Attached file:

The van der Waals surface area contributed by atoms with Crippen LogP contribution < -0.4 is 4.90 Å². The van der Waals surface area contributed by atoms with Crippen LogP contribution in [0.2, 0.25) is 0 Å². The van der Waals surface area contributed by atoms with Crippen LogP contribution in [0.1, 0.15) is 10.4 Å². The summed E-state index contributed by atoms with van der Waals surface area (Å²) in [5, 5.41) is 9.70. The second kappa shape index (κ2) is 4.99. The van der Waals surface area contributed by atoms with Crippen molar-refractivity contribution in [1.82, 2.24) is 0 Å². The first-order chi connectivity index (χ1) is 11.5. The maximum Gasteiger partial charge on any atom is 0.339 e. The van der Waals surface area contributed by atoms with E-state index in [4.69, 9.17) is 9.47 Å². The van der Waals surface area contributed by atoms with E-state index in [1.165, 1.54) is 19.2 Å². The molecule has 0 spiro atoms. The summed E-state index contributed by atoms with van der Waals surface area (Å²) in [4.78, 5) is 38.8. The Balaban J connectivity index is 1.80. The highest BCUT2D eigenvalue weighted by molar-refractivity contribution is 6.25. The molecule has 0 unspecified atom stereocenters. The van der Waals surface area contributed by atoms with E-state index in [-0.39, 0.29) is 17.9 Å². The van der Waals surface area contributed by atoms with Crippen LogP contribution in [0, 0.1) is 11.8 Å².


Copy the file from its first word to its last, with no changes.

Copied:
The van der Waals surface area contributed by atoms with Crippen LogP contribution < -0.4 is 4.90 Å². The van der Waals surface area contributed by atoms with Crippen LogP contribution in [0.2, 0.25) is 0 Å². The van der Waals surface area contributed by atoms with Crippen LogP contribution in [0.1, 0.15) is 10.4 Å². The summed E-state index contributed by atoms with van der Waals surface area (Å²) in [5, 5.41) is 9.70. The second kappa shape index (κ2) is 4.99. The van der Waals surface area contributed by atoms with Crippen molar-refractivity contribution in [1.82, 2.24) is 0 Å². The first-order chi connectivity index (χ1) is 11.5. The maximum Gasteiger partial charge on any atom is 0.339 e. The van der Waals surface area contributed by atoms with E-state index in [4.69, 9.17) is 9.47 Å². The van der Waals surface area contributed by atoms with E-state index in [1.165, 1.54) is 19.2 Å². The molecule has 0 spiro atoms. The summed E-state index contributed by atoms with van der Waals surface area (Å²) in [4.78, 5) is 38.8. The Balaban J connectivity index is 1.80. The highest BCUT2D eigenvalue weighted by molar-refractivity contribution is 6.25. The molecule has 0 unspecified atom stereocenters. The van der Waals surface area contributed by atoms with E-state index in [-0.39, 0.29) is 17.9 Å². The van der Waals surface area contributed by atoms with Crippen LogP contribution in [0, 0.1) is 11.8 Å².